‘Black and White’ and Hung All Over

An examination of the absence of color in contemporary art practices at Tripoli Gallery
From left, works by Ned Smyth and April Gornik in the “Black and White” exhibition at the Tripoli Gallery. Jeremy Dennis

Sometimes you feel like color and sometimes you don’t. Tripoli Patterson, a dealer and collector, said that while color is the primary reason he himself is attracted to an art object, he also seeks to understand what artists and their audiences respond to in a muted or absent palette.

For the past few weeks, “Black and White,” currently on view at his Tripoli Gallery in Southampton, has explored that realm with a diverse cast of artists, both new and familiar to the gallery. Katherine Bernhardt, Ross Bleckner, Quentin Curry, Jamie dePasquale, Tracey Emin, Ryan Estep, Urs Fischer, April Gornik, Takesada Matsutani, Angelbert Metoyer, Ned Smyth, Hiroshi Sugimoto, Igor Vishnyakov, and Darius Yektai contribute works in several mediums, sometimes wildly divergent, yet when placed together, having clear visual relationships.

“The show basically hung itself,” Mr. Patterson said last weekend.

The effect is most apparent in the back gallery, where a transition from paired works by Mr. dePasquale to Mr. Bleckner to Mr. Yektai moves from geometric precision to more gestural work to fully free-form mark-making in cement (which sounds like an oxymoron, but it is indeed what Mr. Yektai achieves).

It is evident in the front room as well, with abstracted references to the human form in the mixed media of Mr. Matsutani, the paintings of Mr. Vishnyakov, and the 3-D prints of Mr. Smyth. “Wave 2004-01,” Mr. Matsutani’s sculptural work on canvas mounted on panel, refers to water yet looks more like skin folds or other bodily forms — a lip cut, or surgical incision. In deep moody gray tones, its finish is both matte and smooth enough to absorb and reflect light.

Mr. Vishnyakov’s “Black and White Nude (0407),” an acrylic on canvas, is more straightforward. It is clearly a painting, and the title encourages the eye to blend its loosely applied light and shadow — what might have been referred to as “sfumato” in another era — into a female torso.

Mr. Smyth’s 3-D prints of his familiar cast and carved sculptural forms all refer to his abstracted representations of the body in different guises throughout art history. In this piece he has gathered up his “Female Torso,” “Cubist Torso,” “Reclining” figure, and “Male Torso” and mounted them on a cement base. He references classical contrapposto nudes in the female torso, which undulates from side to side, much in the way of Botticelli’s “Venus.” The Cubist form looks cut out of a Picasso or Braque painting. The reclining form could refer to Henry Moore or any number of his predecessors. The hulking male torso seems an inheritor of other colossal statues or, more specifically, to the bulky sculptures of Rodin.

Ms. Emin’s sketchy lines, made by embroidery stitches on a wool blanket, resolve into a female form as well, with an uncomfortable exaggeration of splayed legs. Words, stitched at the bottom like an old-fashioned sampler, state plainly that “You made me feel like nothing.” The meaning of the words makes one wonder if the head, which appears to be cast to the side, is actually even there. Is it a face, a mask, or just a black void — i.e., nothing?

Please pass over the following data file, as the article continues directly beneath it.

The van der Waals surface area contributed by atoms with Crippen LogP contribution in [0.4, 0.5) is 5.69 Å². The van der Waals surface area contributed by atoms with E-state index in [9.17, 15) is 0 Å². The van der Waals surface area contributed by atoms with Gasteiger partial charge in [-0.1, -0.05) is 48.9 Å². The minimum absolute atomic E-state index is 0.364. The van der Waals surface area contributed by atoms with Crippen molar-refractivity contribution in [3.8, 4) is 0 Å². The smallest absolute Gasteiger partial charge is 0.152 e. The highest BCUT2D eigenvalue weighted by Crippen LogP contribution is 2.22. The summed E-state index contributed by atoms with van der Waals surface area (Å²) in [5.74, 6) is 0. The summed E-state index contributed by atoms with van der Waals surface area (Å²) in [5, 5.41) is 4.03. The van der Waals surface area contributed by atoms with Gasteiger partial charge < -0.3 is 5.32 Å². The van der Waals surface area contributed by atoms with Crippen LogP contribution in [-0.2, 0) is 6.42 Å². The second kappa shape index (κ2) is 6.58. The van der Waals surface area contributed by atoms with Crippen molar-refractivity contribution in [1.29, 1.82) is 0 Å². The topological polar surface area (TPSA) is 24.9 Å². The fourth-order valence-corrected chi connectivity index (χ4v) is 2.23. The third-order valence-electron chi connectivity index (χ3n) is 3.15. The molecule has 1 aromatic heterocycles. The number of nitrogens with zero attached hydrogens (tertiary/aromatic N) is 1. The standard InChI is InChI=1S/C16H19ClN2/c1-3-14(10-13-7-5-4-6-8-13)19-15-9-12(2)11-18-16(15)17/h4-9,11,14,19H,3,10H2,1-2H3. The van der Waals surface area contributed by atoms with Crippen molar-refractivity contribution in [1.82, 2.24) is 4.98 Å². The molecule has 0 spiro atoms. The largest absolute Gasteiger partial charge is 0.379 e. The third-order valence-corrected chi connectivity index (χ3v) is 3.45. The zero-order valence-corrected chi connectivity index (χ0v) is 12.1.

Also referencing the figure, in childlike line drawings in acrylic on aluminum, is Mr. Curry. “Always Fishing” includes cats, dogs, mice, birds, people, words, arrows, balloons, cans, peace signs, and much, much more. The elements of his composition emerge and gather into patchy, cloudlike forms created by white and lighter paint on the otherwise black surface. It is reminiscent of what one might see in the quick second before the eyes adjust in a darkened room suddenly illuminated by a lamp.

Except for the reference to a wave in Mr. Matsutani’s work, there is no other landscape, aside from Ms. Gornik’s 2016 “Incandescent. Executed in charcoal on paper, it stands out in moody graphite grayness, a seascape with a stormy sky so cloudy and dark that the sun radiates through, in dramatic fingers of light, down to the water and sand below.

In the same room, and hard to classify, is Mr. Metoyer’s “Portrait” in coal and paint on canvas. A diptych of sorts, the two canvases hang along their sides, so that they project into the gallery and face each other, mere inches apart. It is almost impossible to see what he has painted there; it looks at first like a universe of sorts, until other forms emerge. The stretchers that face outward are coated in black coal and embellished with face masks, one mounted on each, also coated in coal.

With the exception of Mr. dePasquale’s crossword grids, the back room’s abstraction is practically devoid of visual references, although some allude to an inspiration in their titles. Mr. Fischer’s cast bronze and oil paint “Scribbler” could be seen as two embracing forms or just a doodle in the round. Mr. Sugimoto’s “Joe” is a photographic abstraction, all light and shade. More overt in his intention, Mr. Estep’s “Tool P8v1” is his interpretation of a tool used in wheat-threshing. 

Mr. Bleckner uses a blowtorch to create the paintings he shows here, looking vaguely like the night sky but not specifically so.

Somewhat of an outlier, but looking correct across from Ms. Emin’s blanket, are Ms. Bernhardt’s simple drawings in acrylic on burlap coffee bags. The series is untitled, but the crude, thick lines portray objects such as a Sharpie ink pen or a watermelon.

Originally scheduled to close Sunday, the show has been extended to April 30.